Duplicate index problem

Hi All,

I’m currently trying my hand at the PRACTICE interview questions on codesignal, but I’ve found myself unable to get my head around the final requirement, which is to do with computational complexity.

The problem can be summarised as follows:

  • For any array of length 1<= array.length >= 10^5, with values 1<= array[i] <= array.length
  • Find the lowest/smallest index of the second instance of a duplicate number

My solution is the following:

function firstDuplicate(a) {
    let indexes = []   
    
    a.forEach(element => {
        if (a.indexOf(element, a.indexOf(element) + 1) !== -1) {
            indexes.push(a.indexOf(element, a.indexOf(element) + 1));
        }
        
    })
    
    return indexes.length == 0 ? -1 : a[Math.min(...indexes)];
 
}

Now, this passes all the primary tests, but supposedly it is still too computationally inefficient. I’m really at a loss as to how to keep all of the above at O(1) processes, because cycling through the numbers or searching for a number is automatically at least a O(log n) process no?

Any advice, suggestions or recommendations are welcome!

Thank you,

Don

I don’t know how an O(1) solution would be possible - I assume it is not possible. A O(n) could be possible. What if you kept track of values as you encounter them? Then you’d know when you encounter something that is a duplicate, on the first pass.

How would that work? Do you mean:

  • creating a seperate copy of argument array
  • running a forEach
  • Storing the current element
  • Using shift() to remove said element
  • Using array.include(stored element) to check for duplicates?

I mean memoizing the data somehow, to keep track of the values you’ve encountered so far, something that is fast to access. You could do a hash table. You could do a simple array and toggle the index (that matches your number) to true. It could be an object where those are properties. It has to be something that can be accessed in O(1). I think some kind of hash solution would be best. You might even be able to do it in place. I don’t know, I’d have to think about it.

Do you have a link to the problem?

I’m sure there is an elegant solution out there. Maybe someone smarter than me will chime in with a better hint.

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Thanks for sharing your thoughts :slight_smile: It’s very hard to gauge what the requirements don’t the platform, so I’m not sure I’ve interpreted everything correctly; the link is below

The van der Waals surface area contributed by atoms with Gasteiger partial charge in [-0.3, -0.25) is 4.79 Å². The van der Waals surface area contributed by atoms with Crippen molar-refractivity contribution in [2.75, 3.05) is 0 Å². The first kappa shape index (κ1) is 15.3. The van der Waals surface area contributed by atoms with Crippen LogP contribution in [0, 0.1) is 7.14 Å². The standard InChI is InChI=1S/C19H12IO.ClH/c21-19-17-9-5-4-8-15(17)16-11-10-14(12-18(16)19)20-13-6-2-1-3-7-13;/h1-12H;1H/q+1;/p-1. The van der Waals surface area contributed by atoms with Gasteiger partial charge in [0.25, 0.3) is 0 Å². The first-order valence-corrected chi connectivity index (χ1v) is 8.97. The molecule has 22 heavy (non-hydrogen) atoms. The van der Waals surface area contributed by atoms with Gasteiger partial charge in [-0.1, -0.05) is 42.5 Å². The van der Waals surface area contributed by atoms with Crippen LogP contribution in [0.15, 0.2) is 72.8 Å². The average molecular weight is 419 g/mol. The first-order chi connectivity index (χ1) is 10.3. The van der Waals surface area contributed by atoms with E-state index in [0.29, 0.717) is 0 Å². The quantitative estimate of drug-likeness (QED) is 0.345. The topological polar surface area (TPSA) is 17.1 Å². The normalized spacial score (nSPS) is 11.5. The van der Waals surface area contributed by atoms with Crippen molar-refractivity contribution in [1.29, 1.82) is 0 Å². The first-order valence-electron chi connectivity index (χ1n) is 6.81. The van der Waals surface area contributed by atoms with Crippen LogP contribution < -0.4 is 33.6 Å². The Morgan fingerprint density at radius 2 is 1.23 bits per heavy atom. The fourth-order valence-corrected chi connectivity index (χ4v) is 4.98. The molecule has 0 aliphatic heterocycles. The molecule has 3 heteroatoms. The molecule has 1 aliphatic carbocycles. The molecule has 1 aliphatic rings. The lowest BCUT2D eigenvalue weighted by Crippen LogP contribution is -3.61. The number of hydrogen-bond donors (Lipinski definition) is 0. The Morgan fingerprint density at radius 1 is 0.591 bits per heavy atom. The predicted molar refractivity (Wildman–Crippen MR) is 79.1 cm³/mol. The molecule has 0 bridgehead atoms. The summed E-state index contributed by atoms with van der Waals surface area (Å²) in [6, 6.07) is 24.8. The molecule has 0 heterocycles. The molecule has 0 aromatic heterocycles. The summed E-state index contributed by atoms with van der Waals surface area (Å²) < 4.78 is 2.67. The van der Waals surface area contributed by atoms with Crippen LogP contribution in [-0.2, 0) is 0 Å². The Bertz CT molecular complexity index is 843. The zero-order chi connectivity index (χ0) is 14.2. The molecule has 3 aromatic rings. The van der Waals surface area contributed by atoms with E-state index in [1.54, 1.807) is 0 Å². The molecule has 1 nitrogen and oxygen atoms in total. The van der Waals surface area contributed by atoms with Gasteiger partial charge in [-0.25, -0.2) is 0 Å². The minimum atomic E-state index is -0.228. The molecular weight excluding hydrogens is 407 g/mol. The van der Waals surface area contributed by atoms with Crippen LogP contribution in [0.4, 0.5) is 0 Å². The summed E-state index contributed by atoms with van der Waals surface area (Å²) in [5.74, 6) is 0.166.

https://app.codesignal.com/interview-practice/task/pMvymcahZ8dY4g75q/description

The problem is called the first duplicate problem, and this is one of the “hints” that was left for me:

You can choose to solve this problem without obeying the O(1) memory constraint. Once you have solved it, you will be able to look at other people’s solutions!

If you do want to solve it within the memory limit, the restrictions on the values a[i] are critical in this problem. Changing the array in place doesn’t require extra memory.

OK, so usually when people talk about complexity, they are talking about time complexity. That O(1) is talking about space complexity. There’s nothing wrong with that, I just misunderstood what was meant when you said O(1). So, if that is the space complexity, that means that you would want to do it in place. So, how do you encode into the original array if certain values have occurred already.

I seem to remember now doing one similar to this long ago. I think I remember how I solved this. Some clues:

  1. Note the instruction: “values 1<= array[i] <= array.length”.
  2. So, how does that affect the values? What could you say about the values? How could we use that to encode information in the already existing elements?

Yeah, this is kind of a tricky one. Coming up with a simple solution is fairly straightforward - but would use a lot of time or memory. And if I were in an interview and wasn’t 100% positive I could do better, I might do the “brute force” method quickly just so I have something. Then if I have time I would try for a “sexy” solution. But those often involve little tricks. This one does, if I remember correctly.

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